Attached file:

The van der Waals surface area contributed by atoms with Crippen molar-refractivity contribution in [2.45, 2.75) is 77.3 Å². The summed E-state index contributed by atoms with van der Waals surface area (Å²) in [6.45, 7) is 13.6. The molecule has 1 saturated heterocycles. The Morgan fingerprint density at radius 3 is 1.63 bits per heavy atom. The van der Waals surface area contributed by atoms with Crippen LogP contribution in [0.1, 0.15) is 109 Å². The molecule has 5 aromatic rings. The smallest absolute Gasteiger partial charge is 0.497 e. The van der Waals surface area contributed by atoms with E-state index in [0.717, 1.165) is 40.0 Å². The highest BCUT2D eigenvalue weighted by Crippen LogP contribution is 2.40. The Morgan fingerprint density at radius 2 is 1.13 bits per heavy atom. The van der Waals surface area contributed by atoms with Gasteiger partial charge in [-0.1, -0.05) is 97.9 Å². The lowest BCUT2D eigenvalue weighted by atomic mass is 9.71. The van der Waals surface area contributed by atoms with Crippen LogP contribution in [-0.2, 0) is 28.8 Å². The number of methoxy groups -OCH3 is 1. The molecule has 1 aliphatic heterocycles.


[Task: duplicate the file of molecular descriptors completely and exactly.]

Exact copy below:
The van der Waals surface area contributed by atoms with Crippen molar-refractivity contribution in [2.45, 2.75) is 77.3 Å². The summed E-state index contributed by atoms with van der Waals surface area (Å²) in [6.45, 7) is 13.6. The molecule has 1 saturated heterocycles. The Morgan fingerprint density at radius 3 is 1.63 bits per heavy atom. The van der Waals surface area contributed by atoms with Crippen LogP contribution in [0.1, 0.15) is 109 Å². The molecule has 5 aromatic rings. The smallest absolute Gasteiger partial charge is 0.497 e. The van der Waals surface area contributed by atoms with E-state index in [0.717, 1.165) is 40.0 Å². The highest BCUT2D eigenvalue weighted by Crippen LogP contribution is 2.40. The Morgan fingerprint density at radius 2 is 1.13 bits per heavy atom. The van der Waals surface area contributed by atoms with Gasteiger partial charge in [-0.1, -0.05) is 97.9 Å². The lowest BCUT2D eigenvalue weighted by atomic mass is 9.71. The van der Waals surface area contributed by atoms with Crippen LogP contribution in [-0.2, 0) is 28.8 Å². The number of methoxy groups -OCH3 is 1. The molecule has 1 aliphatic heterocycles.